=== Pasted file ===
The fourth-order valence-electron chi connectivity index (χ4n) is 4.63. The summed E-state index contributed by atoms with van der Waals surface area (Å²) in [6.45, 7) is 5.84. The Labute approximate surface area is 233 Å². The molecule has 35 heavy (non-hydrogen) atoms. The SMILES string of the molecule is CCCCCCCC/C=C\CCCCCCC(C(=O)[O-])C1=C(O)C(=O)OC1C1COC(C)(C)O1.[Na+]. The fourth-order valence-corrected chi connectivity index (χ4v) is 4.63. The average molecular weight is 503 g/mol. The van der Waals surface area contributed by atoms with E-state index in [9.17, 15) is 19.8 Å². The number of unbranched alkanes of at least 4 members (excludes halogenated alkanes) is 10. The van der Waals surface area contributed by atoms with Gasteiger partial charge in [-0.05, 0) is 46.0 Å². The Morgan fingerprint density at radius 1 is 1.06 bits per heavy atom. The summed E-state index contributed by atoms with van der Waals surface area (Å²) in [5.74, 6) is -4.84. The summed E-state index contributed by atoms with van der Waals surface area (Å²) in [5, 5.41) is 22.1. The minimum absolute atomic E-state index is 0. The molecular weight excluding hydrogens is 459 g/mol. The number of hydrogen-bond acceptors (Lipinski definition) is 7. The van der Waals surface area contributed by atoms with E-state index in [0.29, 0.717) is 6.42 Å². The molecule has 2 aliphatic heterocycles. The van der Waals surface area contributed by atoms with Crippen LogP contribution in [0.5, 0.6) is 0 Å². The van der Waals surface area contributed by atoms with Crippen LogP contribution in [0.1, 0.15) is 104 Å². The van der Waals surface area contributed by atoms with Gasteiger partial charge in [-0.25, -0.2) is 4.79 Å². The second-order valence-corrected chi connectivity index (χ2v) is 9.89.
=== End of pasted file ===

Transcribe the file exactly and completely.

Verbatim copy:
The fourth-order valence-electron chi connectivity index (χ4n) is 4.63. The summed E-state index contributed by atoms with van der Waals surface area (Å²) in [6.45, 7) is 5.84. The Labute approximate surface area is 233 Å². The molecule has 35 heavy (non-hydrogen) atoms. The SMILES string of the molecule is CCCCCCCC/C=C\CCCCCCC(C(=O)[O-])C1=C(O)C(=O)OC1C1COC(C)(C)O1.[Na+]. The fourth-order valence-corrected chi connectivity index (χ4v) is 4.63. The average molecular weight is 503 g/mol. The van der Waals surface area contributed by atoms with E-state index in [9.17, 15) is 19.8 Å². The number of unbranched alkanes of at least 4 members (excludes halogenated alkanes) is 10. The van der Waals surface area contributed by atoms with Gasteiger partial charge in [-0.05, 0) is 46.0 Å². The Morgan fingerprint density at radius 1 is 1.06 bits per heavy atom. The summed E-state index contributed by atoms with van der Waals surface area (Å²) in [5.74, 6) is -4.84. The summed E-state index contributed by atoms with van der Waals surface area (Å²) in [5, 5.41) is 22.1. The minimum absolute atomic E-state index is 0. The molecular weight excluding hydrogens is 459 g/mol. The number of hydrogen-bond acceptors (Lipinski definition) is 7. The van der Waals surface area contributed by atoms with E-state index in [0.29, 0.717) is 6.42 Å². The molecule has 2 aliphatic heterocycles. The van der Waals surface area contributed by atoms with Crippen LogP contribution in [0.5, 0.6) is 0 Å². The van der Waals surface area contributed by atoms with Crippen LogP contribution in [0.1, 0.15) is 104 Å². The van der Waals surface area contributed by atoms with Gasteiger partial charge in [-0.25, -0.2) is 4.79 Å². The second-order valence-corrected chi connectivity index (χ2v) is 9.89.